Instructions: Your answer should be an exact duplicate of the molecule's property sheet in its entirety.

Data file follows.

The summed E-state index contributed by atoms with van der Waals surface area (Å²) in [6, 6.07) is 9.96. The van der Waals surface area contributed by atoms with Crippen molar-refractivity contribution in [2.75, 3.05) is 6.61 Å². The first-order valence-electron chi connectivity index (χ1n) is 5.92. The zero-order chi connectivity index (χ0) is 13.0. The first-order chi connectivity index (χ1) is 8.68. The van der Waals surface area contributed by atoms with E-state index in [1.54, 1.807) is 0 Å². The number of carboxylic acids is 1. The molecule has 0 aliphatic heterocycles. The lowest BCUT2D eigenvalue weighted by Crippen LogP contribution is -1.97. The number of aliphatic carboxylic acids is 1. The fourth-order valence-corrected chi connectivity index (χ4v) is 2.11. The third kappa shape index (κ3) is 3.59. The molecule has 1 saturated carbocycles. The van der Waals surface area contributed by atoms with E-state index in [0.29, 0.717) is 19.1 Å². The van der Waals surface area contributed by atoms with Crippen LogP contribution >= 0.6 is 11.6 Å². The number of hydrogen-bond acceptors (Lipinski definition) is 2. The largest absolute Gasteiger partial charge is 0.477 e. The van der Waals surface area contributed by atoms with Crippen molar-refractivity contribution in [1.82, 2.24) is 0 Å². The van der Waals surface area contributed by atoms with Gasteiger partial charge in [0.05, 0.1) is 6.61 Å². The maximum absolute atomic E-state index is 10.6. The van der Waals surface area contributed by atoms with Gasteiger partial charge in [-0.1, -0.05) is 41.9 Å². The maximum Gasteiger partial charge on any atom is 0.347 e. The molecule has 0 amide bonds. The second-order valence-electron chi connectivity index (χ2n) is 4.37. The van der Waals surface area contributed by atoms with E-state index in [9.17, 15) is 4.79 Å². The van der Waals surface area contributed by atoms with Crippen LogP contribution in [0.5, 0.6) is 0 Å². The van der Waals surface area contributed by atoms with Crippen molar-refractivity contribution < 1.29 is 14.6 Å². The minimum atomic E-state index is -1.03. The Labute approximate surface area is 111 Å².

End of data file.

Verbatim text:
The summed E-state index contributed by atoms with van der Waals surface area (Å²) in [6, 6.07) is 9.96. The van der Waals surface area contributed by atoms with Crippen molar-refractivity contribution in [2.75, 3.05) is 6.61 Å². The first-order valence-electron chi connectivity index (χ1n) is 5.92. The zero-order chi connectivity index (χ0) is 13.0. The first-order chi connectivity index (χ1) is 8.68. The van der Waals surface area contributed by atoms with E-state index in [1.54, 1.807) is 0 Å². The number of carboxylic acids is 1. The molecule has 0 aliphatic heterocycles. The lowest BCUT2D eigenvalue weighted by Crippen LogP contribution is -1.97. The number of aliphatic carboxylic acids is 1. The fourth-order valence-corrected chi connectivity index (χ4v) is 2.11. The third kappa shape index (κ3) is 3.59. The molecule has 1 saturated carbocycles. The van der Waals surface area contributed by atoms with E-state index in [0.29, 0.717) is 19.1 Å². The van der Waals surface area contributed by atoms with Crippen LogP contribution >= 0.6 is 11.6 Å². The number of hydrogen-bond acceptors (Lipinski definition) is 2. The largest absolute Gasteiger partial charge is 0.477 e. The van der Waals surface area contributed by atoms with Crippen molar-refractivity contribution in [1.82, 2.24) is 0 Å². The van der Waals surface area contributed by atoms with Gasteiger partial charge in [0.05, 0.1) is 6.61 Å². The maximum absolute atomic E-state index is 10.6. The van der Waals surface area contributed by atoms with Gasteiger partial charge in [-0.1, -0.05) is 41.9 Å². The maximum Gasteiger partial charge on any atom is 0.347 e. The molecule has 0 amide bonds. The second-order valence-electron chi connectivity index (χ2n) is 4.37. The van der Waals surface area contributed by atoms with E-state index in [9.17, 15) is 4.79 Å². The van der Waals surface area contributed by atoms with Crippen LogP contribution in [0.5, 0.6) is 0 Å². The van der Waals surface area contributed by atoms with Crippen molar-refractivity contribution < 1.29 is 14.6 Å². The minimum atomic E-state index is -1.03. The Labute approximate surface area is 111 Å².